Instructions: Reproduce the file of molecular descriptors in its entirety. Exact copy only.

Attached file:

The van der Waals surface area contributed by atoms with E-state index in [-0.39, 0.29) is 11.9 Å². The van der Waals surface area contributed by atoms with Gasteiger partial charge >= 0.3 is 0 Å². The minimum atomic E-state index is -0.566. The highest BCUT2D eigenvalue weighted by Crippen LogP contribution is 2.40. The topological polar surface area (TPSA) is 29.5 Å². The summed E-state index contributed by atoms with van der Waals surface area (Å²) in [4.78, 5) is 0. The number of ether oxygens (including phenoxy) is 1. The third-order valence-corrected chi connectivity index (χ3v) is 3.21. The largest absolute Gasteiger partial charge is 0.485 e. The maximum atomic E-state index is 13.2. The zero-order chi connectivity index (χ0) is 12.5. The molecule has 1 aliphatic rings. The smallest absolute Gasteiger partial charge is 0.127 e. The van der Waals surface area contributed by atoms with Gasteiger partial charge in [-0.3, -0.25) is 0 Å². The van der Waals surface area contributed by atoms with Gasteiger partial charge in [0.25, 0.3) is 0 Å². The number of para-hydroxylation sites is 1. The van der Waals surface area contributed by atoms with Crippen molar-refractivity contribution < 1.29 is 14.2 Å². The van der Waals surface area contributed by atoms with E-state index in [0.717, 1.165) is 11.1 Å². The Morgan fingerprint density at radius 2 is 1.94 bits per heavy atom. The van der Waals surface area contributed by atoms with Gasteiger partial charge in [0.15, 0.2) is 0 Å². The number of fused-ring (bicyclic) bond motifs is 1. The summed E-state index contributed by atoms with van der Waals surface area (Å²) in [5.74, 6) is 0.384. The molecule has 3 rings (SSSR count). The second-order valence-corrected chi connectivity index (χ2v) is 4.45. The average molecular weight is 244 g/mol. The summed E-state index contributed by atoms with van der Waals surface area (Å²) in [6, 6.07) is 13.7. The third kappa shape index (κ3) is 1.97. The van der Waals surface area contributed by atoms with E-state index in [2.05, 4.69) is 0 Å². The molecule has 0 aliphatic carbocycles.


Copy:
The van der Waals surface area contributed by atoms with E-state index in [-0.39, 0.29) is 11.9 Å². The van der Waals surface area contributed by atoms with Gasteiger partial charge >= 0.3 is 0 Å². The minimum atomic E-state index is -0.566. The highest BCUT2D eigenvalue weighted by Crippen LogP contribution is 2.40. The topological polar surface area (TPSA) is 29.5 Å². The summed E-state index contributed by atoms with van der Waals surface area (Å²) in [4.78, 5) is 0. The number of ether oxygens (including phenoxy) is 1. The third-order valence-corrected chi connectivity index (χ3v) is 3.21. The largest absolute Gasteiger partial charge is 0.485 e. The maximum atomic E-state index is 13.2. The zero-order chi connectivity index (χ0) is 12.5. The molecule has 1 aliphatic rings. The smallest absolute Gasteiger partial charge is 0.127 e. The van der Waals surface area contributed by atoms with Gasteiger partial charge in [-0.3, -0.25) is 0 Å². The van der Waals surface area contributed by atoms with Gasteiger partial charge in [0.25, 0.3) is 0 Å². The number of para-hydroxylation sites is 1. The van der Waals surface area contributed by atoms with Crippen molar-refractivity contribution < 1.29 is 14.2 Å². The van der Waals surface area contributed by atoms with E-state index in [0.717, 1.165) is 11.1 Å². The Morgan fingerprint density at radius 2 is 1.94 bits per heavy atom. The van der Waals surface area contributed by atoms with Gasteiger partial charge in [0.15, 0.2) is 0 Å². The number of fused-ring (bicyclic) bond motifs is 1. The summed E-state index contributed by atoms with van der Waals surface area (Å²) in [5.74, 6) is 0.384. The molecule has 3 rings (SSSR count). The second-order valence-corrected chi connectivity index (χ2v) is 4.45. The average molecular weight is 244 g/mol. The summed E-state index contributed by atoms with van der Waals surface area (Å²) in [6, 6.07) is 13.7. The third kappa shape index (κ3) is 1.97. The van der Waals surface area contributed by atoms with E-state index in [2.05, 4.69) is 0 Å². The molecule has 0 aliphatic carbocycles.